Toledo man charged in federal court for making threats against a member of Congress and illegally having ammunition
A Toledo man was charged in federal court for making threats against a member of Congress and illegally having ammunition.
Timothy J. Ireland, Jr., 41, was charged in U.S. District Court in Toledo with one count of being a felon in possession of a firearm, one count of being a fugitive in possession of a firearm and one count of making interstate threats.
According to a criminal complaint filed in the case:
The United States Capitol Police (USCP) received information on July 23 that threatening statements were posted on Facebook. The statements were perceived to be threats against a member of the U.S. House of Representatives. A screen shot was provided to USCP of a news story related to the member of Congress with linked comments that stated: “She should be shot. Can’t fire me, my employer would load the gun for me.”
The statement was made from a Facebook page whose listed user was Tim Ireland of Toledo, Ohio, according to the complaint.
A criminal history check revealed Ireland had outstanding warrants for felony failure to appear in Sarasota County, Florida, and a misdemeanor failure to appear related to a marijuana possession charge in Cook County, Georgia. Further review revealed Ireland had been convicted in 1996 in Sarasota County of four felony counts of dealing in stolen property.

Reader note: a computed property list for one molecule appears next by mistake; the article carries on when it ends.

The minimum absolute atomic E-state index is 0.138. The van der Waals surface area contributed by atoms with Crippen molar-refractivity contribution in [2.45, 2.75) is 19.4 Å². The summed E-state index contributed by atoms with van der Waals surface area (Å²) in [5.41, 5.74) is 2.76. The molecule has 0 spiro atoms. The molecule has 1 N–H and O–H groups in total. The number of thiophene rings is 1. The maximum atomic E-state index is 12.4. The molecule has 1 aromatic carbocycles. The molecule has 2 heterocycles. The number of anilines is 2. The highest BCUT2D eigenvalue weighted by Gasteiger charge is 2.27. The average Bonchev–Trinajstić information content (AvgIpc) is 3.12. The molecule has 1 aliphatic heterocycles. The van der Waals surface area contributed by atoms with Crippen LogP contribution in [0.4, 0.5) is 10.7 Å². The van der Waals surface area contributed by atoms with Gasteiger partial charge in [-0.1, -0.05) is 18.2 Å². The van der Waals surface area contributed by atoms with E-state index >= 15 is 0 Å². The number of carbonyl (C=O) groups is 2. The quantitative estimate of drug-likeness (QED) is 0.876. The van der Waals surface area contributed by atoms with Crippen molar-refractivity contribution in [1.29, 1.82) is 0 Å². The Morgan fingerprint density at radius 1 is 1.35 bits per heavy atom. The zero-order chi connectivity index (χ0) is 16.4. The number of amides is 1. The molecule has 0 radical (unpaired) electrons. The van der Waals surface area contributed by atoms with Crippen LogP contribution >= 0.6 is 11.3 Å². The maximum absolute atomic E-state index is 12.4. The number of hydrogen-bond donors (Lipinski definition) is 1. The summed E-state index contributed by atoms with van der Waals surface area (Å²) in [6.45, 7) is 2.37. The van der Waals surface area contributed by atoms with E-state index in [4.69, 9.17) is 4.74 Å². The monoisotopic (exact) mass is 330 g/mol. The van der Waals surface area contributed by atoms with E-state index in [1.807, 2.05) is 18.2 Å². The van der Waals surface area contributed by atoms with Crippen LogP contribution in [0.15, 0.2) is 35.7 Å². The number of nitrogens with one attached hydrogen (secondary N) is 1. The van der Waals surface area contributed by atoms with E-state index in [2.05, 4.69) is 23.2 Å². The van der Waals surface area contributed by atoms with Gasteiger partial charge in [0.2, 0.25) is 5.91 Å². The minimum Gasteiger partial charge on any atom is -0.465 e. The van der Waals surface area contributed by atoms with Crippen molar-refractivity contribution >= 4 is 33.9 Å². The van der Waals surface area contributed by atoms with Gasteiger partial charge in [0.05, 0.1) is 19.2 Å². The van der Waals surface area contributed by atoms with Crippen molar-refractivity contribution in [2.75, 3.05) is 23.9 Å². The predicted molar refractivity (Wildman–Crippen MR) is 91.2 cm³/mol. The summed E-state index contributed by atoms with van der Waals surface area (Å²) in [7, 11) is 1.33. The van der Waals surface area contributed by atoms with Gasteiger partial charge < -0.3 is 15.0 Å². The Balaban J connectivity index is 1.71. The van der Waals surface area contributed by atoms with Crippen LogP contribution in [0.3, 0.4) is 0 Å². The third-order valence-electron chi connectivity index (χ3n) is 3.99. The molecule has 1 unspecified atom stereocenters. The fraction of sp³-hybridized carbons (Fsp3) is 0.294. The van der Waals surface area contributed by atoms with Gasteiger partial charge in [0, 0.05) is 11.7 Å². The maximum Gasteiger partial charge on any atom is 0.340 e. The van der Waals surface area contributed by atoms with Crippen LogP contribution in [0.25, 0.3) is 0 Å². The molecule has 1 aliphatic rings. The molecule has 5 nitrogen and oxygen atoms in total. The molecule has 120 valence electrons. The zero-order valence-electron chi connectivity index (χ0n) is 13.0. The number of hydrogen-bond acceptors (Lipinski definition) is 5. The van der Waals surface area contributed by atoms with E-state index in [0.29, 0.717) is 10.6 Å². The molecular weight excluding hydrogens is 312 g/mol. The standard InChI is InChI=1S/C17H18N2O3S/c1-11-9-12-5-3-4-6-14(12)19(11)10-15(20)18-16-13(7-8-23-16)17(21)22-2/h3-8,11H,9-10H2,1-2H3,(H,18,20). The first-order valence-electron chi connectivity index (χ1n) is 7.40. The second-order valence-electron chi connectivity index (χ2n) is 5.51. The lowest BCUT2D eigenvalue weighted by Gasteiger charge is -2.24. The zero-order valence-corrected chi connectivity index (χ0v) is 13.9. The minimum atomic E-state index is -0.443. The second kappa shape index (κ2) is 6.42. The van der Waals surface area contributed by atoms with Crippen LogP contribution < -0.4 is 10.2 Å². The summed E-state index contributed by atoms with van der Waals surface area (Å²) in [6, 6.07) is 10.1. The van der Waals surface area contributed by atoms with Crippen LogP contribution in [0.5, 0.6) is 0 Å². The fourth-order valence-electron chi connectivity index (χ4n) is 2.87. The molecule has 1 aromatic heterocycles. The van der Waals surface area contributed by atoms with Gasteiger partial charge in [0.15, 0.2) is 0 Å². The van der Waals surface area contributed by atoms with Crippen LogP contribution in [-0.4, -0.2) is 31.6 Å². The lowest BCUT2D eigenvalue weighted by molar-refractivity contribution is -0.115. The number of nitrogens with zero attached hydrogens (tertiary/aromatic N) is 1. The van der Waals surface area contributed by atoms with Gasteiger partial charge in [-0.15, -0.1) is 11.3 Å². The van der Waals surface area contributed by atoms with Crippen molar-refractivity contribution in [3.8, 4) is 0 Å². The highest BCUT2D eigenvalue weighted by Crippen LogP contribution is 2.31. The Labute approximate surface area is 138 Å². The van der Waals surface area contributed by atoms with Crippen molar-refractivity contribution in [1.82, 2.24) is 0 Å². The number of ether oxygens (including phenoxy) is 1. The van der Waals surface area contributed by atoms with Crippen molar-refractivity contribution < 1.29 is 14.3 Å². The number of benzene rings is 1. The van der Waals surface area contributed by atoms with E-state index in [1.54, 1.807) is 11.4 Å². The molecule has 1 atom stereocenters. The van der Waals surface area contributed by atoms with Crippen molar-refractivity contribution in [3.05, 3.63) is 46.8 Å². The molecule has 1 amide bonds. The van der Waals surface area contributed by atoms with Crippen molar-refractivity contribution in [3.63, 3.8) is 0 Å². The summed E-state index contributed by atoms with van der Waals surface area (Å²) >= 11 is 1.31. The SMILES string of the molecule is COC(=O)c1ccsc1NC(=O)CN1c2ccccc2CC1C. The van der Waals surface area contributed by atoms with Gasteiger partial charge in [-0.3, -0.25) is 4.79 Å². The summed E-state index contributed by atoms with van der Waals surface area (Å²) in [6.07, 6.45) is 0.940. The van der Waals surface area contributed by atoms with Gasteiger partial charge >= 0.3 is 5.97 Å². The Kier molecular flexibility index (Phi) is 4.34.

USCP personnel called Ireland on August 2. He stated he made the statements and was very proud of the post he made. He also stated he has firearms and always carries them concealed, according to the complaint.
USCP and ATF agents executed a search of Ireland’s residence at 234 Kosciusko Street in Toledo on August 8. He was taken into custody on the warrant outstanding in Florida. A search revealed three rounds of .32-caliber ammunition and four rounds of .45-caliber ammunition.
“There is absolutely no place in the marketplace of ideas for threats of violence against any person, especially those who are elected to represent the American people,” U.S. Attorney Justin Herdman said. “Disagreement on political issues cannot lead to acts of violence, and if it does, we will seek federal prison time.”
“The mission of the United States Capitol Police is to protect the Congress, the U.S. Capitol, and all who work and visit here. I want to thank our special agents for their excellent work in investigating this case as well as our law enforcement partners and the U.S. Attorney’s Office for their assistance,” said U.S. Capitol Police Chief Steven A. Sund.
If convicted, the defendant’s sentence will be determined by the Court after reviewing factors unique to this case, including the defendant’s prior criminal record, if any, the defendant’s role in the offense and the characteristics of the violation. In all cases the sentence will not exceed the statutory maximum and in most cases it will be less than the maximum.
This case was investigated by the United States Capitol Police, Bureau of Alcohol, Tobacco, Firearms and Explosives and Toledo Police Department. It is being prosecuted by Assistant U.S. Attorney Matthew Simko and Robert Melching.
A charge is only an allegation and is not evidence of guilt. Defendants are entitled to a fair trial in which it will be the government’s burden to prove guilt beyond a reasonable doubt.